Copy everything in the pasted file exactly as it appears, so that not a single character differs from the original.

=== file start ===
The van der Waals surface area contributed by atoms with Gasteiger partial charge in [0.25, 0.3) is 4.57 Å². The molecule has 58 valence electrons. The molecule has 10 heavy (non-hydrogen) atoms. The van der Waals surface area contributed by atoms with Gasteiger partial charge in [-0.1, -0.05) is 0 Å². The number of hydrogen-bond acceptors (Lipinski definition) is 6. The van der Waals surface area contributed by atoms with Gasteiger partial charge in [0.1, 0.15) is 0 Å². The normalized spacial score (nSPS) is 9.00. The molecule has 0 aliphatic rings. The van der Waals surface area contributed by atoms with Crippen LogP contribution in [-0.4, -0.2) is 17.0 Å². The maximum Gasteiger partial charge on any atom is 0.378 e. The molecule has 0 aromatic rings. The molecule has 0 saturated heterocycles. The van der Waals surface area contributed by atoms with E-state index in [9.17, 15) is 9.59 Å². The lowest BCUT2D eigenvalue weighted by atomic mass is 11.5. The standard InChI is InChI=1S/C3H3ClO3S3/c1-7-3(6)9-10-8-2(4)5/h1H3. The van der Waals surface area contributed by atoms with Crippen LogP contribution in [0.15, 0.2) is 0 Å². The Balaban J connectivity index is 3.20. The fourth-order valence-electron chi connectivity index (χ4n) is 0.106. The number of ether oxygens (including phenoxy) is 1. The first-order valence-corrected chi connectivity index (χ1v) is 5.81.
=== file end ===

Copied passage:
The van der Waals surface area contributed by atoms with Gasteiger partial charge in [0.25, 0.3) is 4.57 Å². The molecule has 58 valence electrons. The molecule has 10 heavy (non-hydrogen) atoms. The van der Waals surface area contributed by atoms with Gasteiger partial charge in [-0.1, -0.05) is 0 Å². The number of hydrogen-bond acceptors (Lipinski definition) is 6. The van der Waals surface area contributed by atoms with Gasteiger partial charge in [0.1, 0.15) is 0 Å². The normalized spacial score (nSPS) is 9.00. The molecule has 0 aliphatic rings. The van der Waals surface area contributed by atoms with Crippen LogP contribution in [-0.4, -0.2) is 17.0 Å². The maximum Gasteiger partial charge on any atom is 0.378 e. The molecule has 0 aromatic rings. The molecule has 0 saturated heterocycles. The van der Waals surface area contributed by atoms with E-state index in [9.17, 15) is 9.59 Å². The lowest BCUT2D eigenvalue weighted by atomic mass is 11.5. The standard InChI is InChI=1S/C3H3ClO3S3/c1-7-3(6)9-10-8-2(4)5/h1H3. The van der Waals surface area contributed by atoms with Crippen LogP contribution in [0.15, 0.2) is 0 Å². The Balaban J connectivity index is 3.20. The fourth-order valence-electron chi connectivity index (χ4n) is 0.106. The number of ether oxygens (including phenoxy) is 1. The first-order valence-corrected chi connectivity index (χ1v) is 5.81.